The association health plan two business groups formed last fall for small Michigan-based employers has recorded strong enrollment in its early months.
TrascendAHP — created in October by the Lansing-based Small Business Association of Michigan and Warren-based Michigan Business and Professional Association — enrolled about 300 small businesses through January. Those companies account for more than 1,400 contracts between TranscendAHP and their employees for health coverage.
The early results put TranscendAHP well on its way to achieving its goal of signing 2,000 contracts by the end of its first year, a threshold that organizers believe is needed to achieve actuarial sustainability.
TranscendAHP’s early enrollment “tells us there is a real appetite for this,” said President Rob Fowler, who’s also the CEO of SBAM.
“If that stays as a trend, I think we’re going to be in really good shape,” Fowler said. “It seems like it is off to a good start and that it is going to be successful.”
Fowler now expects that Transcend-AHP could reach 3,000 to 3,500 contracts by the end of its first year “if we just sort of stayed on the trajectory we’re on right now.”
SBAM and Michigan Business and Professional Association, also known as MichBusiness, partnered to create the nonprofit TranscendAHP for sole proprietors and small businesses with 50 or fewer employees. TranscendAHP offers 20 different fully insured large-group policies from Blue Cross Blue Shield of Michigan and its HMO subsidiary Blue Care Network.
TranscendAHP got off to such a good start that Fowler already sees the potential to consider adding cost-control elements, such as wellness and care management, to the coverage in the second year.
“In my mind, building a good, solid group of companies who are interested in staying in this for the long term and saving money, my hope is we can talk to them about wellness, because now they have a stake in the game,” he said. “We can talk to them about care management and things that large employers do that small businesses don’t, and we’ll be able to make certain that that experience is good.”
Association health plans allow similar employers — those in the same trade, industry, or profession, or based in the same geographical area — to come together to form a large risk pool of employees to insure.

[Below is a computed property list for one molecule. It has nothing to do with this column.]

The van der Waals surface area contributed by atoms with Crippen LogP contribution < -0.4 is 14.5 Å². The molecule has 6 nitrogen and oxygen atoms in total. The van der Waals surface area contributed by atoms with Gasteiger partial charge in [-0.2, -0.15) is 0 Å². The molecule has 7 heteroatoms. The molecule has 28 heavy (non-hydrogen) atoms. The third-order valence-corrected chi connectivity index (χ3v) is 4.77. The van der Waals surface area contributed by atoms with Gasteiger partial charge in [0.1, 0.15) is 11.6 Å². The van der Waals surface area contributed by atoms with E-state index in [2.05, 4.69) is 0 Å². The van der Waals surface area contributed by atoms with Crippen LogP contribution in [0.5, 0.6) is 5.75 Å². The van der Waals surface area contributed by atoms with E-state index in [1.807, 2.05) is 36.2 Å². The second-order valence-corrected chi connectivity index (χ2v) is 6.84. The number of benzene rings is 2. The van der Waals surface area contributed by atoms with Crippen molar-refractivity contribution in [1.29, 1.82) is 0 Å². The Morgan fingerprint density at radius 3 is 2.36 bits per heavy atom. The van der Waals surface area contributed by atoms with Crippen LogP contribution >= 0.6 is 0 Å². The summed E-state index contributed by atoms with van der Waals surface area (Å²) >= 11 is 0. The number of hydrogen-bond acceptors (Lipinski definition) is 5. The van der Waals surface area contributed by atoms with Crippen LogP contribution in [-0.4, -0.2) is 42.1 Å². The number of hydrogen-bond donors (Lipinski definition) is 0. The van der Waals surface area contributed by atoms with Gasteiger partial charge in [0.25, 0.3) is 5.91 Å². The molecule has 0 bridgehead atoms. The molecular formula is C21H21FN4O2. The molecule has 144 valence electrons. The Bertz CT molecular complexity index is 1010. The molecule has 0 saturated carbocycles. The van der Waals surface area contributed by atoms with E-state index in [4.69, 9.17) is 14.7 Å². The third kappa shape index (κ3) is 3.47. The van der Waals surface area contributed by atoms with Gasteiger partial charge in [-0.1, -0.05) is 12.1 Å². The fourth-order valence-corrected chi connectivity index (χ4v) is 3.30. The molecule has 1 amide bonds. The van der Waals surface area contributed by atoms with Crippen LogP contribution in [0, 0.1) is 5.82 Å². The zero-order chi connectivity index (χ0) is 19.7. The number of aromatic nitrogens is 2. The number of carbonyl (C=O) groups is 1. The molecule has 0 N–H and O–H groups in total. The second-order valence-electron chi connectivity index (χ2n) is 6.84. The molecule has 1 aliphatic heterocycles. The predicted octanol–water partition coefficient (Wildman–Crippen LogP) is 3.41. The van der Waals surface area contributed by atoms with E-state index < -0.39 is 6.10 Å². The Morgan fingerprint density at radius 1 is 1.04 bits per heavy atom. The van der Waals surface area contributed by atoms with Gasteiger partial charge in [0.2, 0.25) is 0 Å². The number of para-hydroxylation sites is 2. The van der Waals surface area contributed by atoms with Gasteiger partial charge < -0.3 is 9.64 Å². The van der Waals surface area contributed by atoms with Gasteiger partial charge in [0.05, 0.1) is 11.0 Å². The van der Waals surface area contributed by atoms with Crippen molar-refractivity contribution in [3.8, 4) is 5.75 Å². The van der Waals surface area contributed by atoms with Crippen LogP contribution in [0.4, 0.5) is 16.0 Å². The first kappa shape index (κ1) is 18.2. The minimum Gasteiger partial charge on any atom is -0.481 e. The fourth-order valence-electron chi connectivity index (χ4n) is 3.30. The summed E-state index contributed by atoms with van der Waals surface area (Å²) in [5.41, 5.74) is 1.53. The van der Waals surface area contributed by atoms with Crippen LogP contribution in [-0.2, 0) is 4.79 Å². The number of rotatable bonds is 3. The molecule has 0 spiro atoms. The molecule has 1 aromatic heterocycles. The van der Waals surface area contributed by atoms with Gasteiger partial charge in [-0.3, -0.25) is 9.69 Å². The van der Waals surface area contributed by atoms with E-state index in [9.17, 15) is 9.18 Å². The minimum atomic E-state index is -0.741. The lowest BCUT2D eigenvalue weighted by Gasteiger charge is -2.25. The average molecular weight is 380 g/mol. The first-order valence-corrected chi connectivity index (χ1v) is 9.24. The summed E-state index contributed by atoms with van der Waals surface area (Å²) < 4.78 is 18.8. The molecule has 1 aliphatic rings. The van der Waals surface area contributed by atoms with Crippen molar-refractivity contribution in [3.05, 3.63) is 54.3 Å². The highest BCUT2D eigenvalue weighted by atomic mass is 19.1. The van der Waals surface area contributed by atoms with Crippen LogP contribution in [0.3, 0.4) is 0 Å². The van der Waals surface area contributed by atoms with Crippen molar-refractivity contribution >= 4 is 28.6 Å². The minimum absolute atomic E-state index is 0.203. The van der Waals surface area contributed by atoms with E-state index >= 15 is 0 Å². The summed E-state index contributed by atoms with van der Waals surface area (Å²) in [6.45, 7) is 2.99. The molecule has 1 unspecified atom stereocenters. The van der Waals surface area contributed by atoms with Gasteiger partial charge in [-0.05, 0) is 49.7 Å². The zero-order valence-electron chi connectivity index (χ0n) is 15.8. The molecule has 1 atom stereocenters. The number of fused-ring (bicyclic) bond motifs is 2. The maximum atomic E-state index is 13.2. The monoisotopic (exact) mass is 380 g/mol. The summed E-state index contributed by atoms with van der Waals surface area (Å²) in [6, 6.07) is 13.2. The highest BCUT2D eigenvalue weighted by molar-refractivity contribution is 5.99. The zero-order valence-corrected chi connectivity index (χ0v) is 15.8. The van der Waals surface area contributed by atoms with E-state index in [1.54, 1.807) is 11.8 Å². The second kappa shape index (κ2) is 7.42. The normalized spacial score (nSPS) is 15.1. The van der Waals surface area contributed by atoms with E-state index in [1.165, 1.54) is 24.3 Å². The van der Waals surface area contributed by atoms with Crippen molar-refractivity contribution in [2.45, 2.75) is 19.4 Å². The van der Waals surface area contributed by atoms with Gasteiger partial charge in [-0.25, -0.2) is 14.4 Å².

In qualifying for large-group insurance coverage, the pool of small employers avoids some of the taxes, fees, regulations and coverage mandates in the federal Affordable Care Act that apply to small businesses, including requirements to offer 10 essential benefits in their health plans. A small employer’s location in the state, composition of its workforce, industry type and group size also matter in setting rates.
The net results for participants are lower health premiums. In some cases, early enrollees in TranscendAHP reduced their premiums by 20 percent to 30 percent from what they were paying before, Fowler said. He cites one small business, an I.T. company, that cut $50,000 from its annual health care costs.
Grand Rapids-based Jetco Solutions Co. was among the early adopters that signed on to TranscendAHP. Jetco’s savings were not quite as big as some that Fowler cites, although the company was able to save some costs and significantly ease what employees paid for coverage.
Jetco, which employs 17 people, trimmed 4.5 percent from its health care costs while reducing the deductible built into the coverage from $3,000 to $1,500.
“Our employees have a slightly better health insurance program and a lower deductible,” said President Sue Tellier, who co-owns the companies with her husband, Jon Tellier.
Jetco transitioned to the AHP as it was reworking health benefits in an effort to reduce its employees’ sizeable contributions toward their premiums, Tellier said.
Jetco’s previous health coverage was “fine,” but the company wanted to look at options that would help Jetco transition to covering a larger share of the premium, she said.
“One of my big motivators on the cost side was that our company contributes more to it, and of course, we have to budget more toward doing that so I had to make sure the costs were affordable,” she said. “The cost savings we were able to find were extremely advantageous.
“Being able to offer a slightly better plan at a better price point really allowed my company to pick up the cost of that premium. We wanted to give that to our employees.”
The 300 small businesses statewide that now use TranscendAHP came from more than 1,800 that requested quotes for health coverage between October and January, including from some companies that had more than 50 employees and were not eligible to participate, Fowler said. The strong early enrollment in the AHP’s first four months came despite a launch that was “not completely smooth,” Fowler said.